Middle Class Economicsby Representative Paul Tonko
Posted on 2015-02-03
TONKO. I thank the gentleman from California for leading us on
middle class economics and on infrastructure and on growing the jobs
and growing the economy. That can be--must be--our top priority, making
certain that the dignity of work and the strength of drawing a paycheck
are the American Dream that we want to help individuals and families
across this country tether so they can move forward, utilizing their
skills and talents and passions in order to be able to maintain a
household, raise a family, and provide for the American Dream. It is
always a pleasure to join you when we are speaking on these issues so
forcefully, and to know there is a solution out there. There is a way
to grow this economy, and looking at some of the items mentioned in the
budget is important, and we should pay respect to that.
Certainly infrastructure that you just made mention of, and thank you for leading us in a recent motion to recommit to make certain that those who will staff those boats, transporting that cargo of LNG, create American jobs. We need to be very much disciplined in how we create a working agenda for America's families, and that is one step in the process.
But to the greater issue of infrastructure, I would suggest that we are well beyond that deadline when we should have responded to America's needs. We have a very deficient infrastructure. There are many bridges in this country that are rated deficient and weak. There are a number of situations with the grid system that was designed for a monopoly setting, and we now know that we transmit, we deliver electrons not only from region to region, former monopoly region to monopoly region, but State to State and country to country. It requires an upgrading in investment in our electric utility grid and certainly broadband. For our communication's sake, we need to wire neighborhoods in remote areas in communities across the country to enable us to strengthen the outcome, the commerce end of it all, to give businesses those needs that are so important.
Let me just close with this, because I see our friend, the gentlewoman from Ohio (Ms. Kaptur) has joined us. I believe it is the Ninth District of Ohio.
I recently held a press conference at home after a week of being on the floor here, and it was about the child care and dependent child care credit, tax credit, and it was amazing to hear the real-life stories of parents who struggle, trying to work. They need two incomes and are impacted by the high cost of child care, quality child care. They need that comfort zone to know that as a coparent, in a way, with the given agency that they are in a secure setting, so that they can be productive at work and know that their children are well cared for.
And it brings great benefits. There are social and cognitive and educational skill sets that are introduced into the lives of those toddlers and children that makes them all the more ready for that pre-K to K to elementary setting, so it has great benefits. But when you think about the fact that the average cost is $10,000 per year for child care, and when toddlers can be as high as $16,000 and a 5-year old as high as $12,000 per year, that is an immense cost to families.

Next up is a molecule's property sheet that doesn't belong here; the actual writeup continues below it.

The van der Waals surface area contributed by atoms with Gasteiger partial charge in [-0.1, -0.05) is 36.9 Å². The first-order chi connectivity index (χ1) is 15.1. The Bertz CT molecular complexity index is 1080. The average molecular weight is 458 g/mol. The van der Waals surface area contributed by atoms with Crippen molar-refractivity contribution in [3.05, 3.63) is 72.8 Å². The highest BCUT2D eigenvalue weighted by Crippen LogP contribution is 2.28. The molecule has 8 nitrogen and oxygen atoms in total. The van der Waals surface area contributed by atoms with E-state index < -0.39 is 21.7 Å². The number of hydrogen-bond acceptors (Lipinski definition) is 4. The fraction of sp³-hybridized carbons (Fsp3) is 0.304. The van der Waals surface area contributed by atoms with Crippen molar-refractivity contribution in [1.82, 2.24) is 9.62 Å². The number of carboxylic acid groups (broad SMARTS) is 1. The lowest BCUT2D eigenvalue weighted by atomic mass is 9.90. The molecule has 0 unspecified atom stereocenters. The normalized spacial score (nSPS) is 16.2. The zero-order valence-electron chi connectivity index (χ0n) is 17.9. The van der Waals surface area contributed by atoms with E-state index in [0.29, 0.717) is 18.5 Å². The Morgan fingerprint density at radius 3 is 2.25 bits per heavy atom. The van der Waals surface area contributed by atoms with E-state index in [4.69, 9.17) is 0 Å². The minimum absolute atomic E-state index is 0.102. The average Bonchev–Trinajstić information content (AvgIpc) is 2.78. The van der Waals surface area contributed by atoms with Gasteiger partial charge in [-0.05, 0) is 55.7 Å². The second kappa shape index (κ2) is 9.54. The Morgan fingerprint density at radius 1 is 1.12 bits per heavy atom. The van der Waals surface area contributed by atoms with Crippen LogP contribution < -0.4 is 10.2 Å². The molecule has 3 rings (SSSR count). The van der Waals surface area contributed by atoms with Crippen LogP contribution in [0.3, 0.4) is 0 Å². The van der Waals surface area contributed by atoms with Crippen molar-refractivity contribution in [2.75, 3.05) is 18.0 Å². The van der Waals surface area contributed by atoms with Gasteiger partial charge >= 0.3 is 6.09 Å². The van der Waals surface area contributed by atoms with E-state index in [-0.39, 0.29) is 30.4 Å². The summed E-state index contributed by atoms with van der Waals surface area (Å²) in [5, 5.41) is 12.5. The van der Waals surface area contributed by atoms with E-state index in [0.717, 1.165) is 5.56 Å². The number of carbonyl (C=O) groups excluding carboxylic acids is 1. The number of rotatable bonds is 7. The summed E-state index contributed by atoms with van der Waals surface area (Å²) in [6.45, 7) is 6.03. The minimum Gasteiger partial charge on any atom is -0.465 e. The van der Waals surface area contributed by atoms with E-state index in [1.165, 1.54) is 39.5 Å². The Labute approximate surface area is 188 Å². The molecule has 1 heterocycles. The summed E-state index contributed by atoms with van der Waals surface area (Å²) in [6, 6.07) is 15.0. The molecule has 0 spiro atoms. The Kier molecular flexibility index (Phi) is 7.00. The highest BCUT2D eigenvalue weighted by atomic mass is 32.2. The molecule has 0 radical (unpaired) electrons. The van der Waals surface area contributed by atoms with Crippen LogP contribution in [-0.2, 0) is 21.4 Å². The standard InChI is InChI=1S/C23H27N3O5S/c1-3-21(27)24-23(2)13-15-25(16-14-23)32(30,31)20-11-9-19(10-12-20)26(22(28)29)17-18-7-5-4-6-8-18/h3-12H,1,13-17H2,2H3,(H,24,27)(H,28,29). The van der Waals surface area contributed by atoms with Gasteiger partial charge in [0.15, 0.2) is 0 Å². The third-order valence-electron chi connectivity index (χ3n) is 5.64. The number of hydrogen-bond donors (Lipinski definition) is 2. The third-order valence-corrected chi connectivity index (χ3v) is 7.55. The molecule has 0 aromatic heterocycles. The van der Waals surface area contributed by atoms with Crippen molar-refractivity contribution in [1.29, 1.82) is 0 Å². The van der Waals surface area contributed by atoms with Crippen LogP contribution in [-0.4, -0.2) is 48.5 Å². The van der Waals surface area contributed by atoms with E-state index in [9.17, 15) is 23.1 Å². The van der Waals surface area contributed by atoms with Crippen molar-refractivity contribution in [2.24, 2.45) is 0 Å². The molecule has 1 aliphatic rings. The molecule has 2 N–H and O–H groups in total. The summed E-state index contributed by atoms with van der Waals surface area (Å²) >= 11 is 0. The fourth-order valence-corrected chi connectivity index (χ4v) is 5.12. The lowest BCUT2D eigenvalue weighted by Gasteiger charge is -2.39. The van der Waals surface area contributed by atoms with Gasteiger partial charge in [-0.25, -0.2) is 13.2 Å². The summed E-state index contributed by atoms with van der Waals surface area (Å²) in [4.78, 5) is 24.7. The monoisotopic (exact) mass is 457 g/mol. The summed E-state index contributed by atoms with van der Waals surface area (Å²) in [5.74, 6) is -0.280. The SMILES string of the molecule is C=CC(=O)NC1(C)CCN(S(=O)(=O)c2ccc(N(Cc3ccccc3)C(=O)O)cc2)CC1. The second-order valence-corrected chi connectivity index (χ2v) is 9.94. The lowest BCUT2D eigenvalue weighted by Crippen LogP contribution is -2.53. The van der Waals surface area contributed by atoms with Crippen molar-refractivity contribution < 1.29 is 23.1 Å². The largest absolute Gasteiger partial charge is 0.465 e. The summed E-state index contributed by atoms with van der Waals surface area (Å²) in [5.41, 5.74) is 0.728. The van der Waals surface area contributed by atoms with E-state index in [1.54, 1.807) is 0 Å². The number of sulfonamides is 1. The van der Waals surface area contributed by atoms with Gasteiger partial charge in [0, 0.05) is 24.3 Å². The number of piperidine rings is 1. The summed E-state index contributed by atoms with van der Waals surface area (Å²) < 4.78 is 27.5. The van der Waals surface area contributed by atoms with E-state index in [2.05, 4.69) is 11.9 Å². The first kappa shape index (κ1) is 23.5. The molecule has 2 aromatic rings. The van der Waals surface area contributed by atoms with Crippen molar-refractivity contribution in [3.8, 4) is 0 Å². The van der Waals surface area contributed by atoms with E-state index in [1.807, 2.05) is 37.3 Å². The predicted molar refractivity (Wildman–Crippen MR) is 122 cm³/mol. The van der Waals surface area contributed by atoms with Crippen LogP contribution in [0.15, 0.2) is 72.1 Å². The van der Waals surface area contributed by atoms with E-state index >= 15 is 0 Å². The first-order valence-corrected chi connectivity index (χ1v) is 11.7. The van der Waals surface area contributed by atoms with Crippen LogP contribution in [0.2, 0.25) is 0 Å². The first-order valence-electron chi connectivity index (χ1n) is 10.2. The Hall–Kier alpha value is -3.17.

So as the President addresses this issue in the budget, he triples that benefit to some $3,000 per child under 5 per family. For families making as much as $120,000, they can get that full benefit, and there is a scaled-down benefit for family incomes as high as $210,000.
So there are efforts here to grow the economy through middle class economics. The middle class has taken it on the chin for far too long. We have seen the growth of this economy post-recession and all of the added wealth that has come since that turnaround, that upward movement that has gone to a relative few in our society. Now it is time to share the wealth with the great numbers of us in the middle class, and that is the engine that runs America.
If you give more purchasing power to the middle-income community, you give it to the working poor, give it to those looking to ascend into the middle class, that will drive a strong economic recovery, even more powerful than what we have seen since the President took office in 2009, when we hit the lowest point in March 2009. From that recession that President Obama inherited, we have done really well. We could have done much better with infrastructure investments, which would have put many people in the trades to work and where we would have responded with a much stronger outcome for purchasing power for the great many of us in that middle-income community.
So, Mr. Garamendi, it is always a pleasure to join with you and our colleagues to make certain that we bring to the public's attention direct assistance that we can provide, items that have been introduced in bill format or included in a proposed budget from the President that can make a difference in the fabric of this community called America, where we can tether that American Dream in more noble and measured terms, and where we can make certain that we not only grow the climate for job production but grow the economy.
So it is within our grasp, but we just have to be bold in our attempt to go forward and to be progressive in our thinking and in our policies.